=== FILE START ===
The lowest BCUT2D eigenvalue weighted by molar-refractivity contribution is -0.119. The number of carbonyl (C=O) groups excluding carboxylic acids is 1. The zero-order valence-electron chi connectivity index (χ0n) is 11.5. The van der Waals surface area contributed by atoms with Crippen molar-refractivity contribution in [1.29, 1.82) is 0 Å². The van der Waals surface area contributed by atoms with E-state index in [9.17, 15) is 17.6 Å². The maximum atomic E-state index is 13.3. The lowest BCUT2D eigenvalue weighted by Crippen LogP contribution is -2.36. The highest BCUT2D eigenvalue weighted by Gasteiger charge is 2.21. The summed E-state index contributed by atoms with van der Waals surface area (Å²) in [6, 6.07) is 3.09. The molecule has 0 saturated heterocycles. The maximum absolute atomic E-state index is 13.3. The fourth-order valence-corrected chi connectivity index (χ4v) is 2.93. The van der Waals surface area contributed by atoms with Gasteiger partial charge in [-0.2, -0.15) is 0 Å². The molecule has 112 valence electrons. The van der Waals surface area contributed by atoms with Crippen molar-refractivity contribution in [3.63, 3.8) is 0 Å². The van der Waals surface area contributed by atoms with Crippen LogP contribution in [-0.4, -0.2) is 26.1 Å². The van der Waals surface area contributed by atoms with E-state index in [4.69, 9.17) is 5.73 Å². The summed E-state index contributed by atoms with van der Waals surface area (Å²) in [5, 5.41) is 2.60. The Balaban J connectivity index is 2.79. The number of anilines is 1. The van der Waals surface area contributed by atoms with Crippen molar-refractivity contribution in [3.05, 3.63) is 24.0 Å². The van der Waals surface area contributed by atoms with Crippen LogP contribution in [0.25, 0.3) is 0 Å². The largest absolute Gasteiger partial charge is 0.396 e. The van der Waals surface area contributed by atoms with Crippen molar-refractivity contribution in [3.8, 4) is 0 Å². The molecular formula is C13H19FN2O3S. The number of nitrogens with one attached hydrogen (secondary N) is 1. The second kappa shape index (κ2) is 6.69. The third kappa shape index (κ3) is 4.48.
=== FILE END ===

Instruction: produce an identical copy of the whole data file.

The lowest BCUT2D eigenvalue weighted by molar-refractivity contribution is -0.119. The number of carbonyl (C=O) groups excluding carboxylic acids is 1. The zero-order valence-electron chi connectivity index (χ0n) is 11.5. The van der Waals surface area contributed by atoms with Crippen molar-refractivity contribution in [1.29, 1.82) is 0 Å². The van der Waals surface area contributed by atoms with E-state index in [9.17, 15) is 17.6 Å². The maximum atomic E-state index is 13.3. The lowest BCUT2D eigenvalue weighted by Crippen LogP contribution is -2.36. The highest BCUT2D eigenvalue weighted by Gasteiger charge is 2.21. The summed E-state index contributed by atoms with van der Waals surface area (Å²) in [6, 6.07) is 3.09. The molecule has 0 saturated heterocycles. The maximum absolute atomic E-state index is 13.3. The fourth-order valence-corrected chi connectivity index (χ4v) is 2.93. The van der Waals surface area contributed by atoms with Gasteiger partial charge in [-0.2, -0.15) is 0 Å². The molecule has 112 valence electrons. The van der Waals surface area contributed by atoms with Crippen molar-refractivity contribution in [3.63, 3.8) is 0 Å². The van der Waals surface area contributed by atoms with Crippen LogP contribution in [-0.4, -0.2) is 26.1 Å². The van der Waals surface area contributed by atoms with E-state index in [4.69, 9.17) is 5.73 Å². The summed E-state index contributed by atoms with van der Waals surface area (Å²) in [5, 5.41) is 2.60. The Balaban J connectivity index is 2.79. The number of anilines is 1. The van der Waals surface area contributed by atoms with Crippen molar-refractivity contribution in [3.05, 3.63) is 24.0 Å². The van der Waals surface area contributed by atoms with Crippen LogP contribution in [0.25, 0.3) is 0 Å². The largest absolute Gasteiger partial charge is 0.396 e. The van der Waals surface area contributed by atoms with Crippen molar-refractivity contribution in [3.8, 4) is 0 Å². The molecular formula is C13H19FN2O3S. The number of nitrogens with one attached hydrogen (secondary N) is 1. The second kappa shape index (κ2) is 6.69. The third kappa shape index (κ3) is 4.48.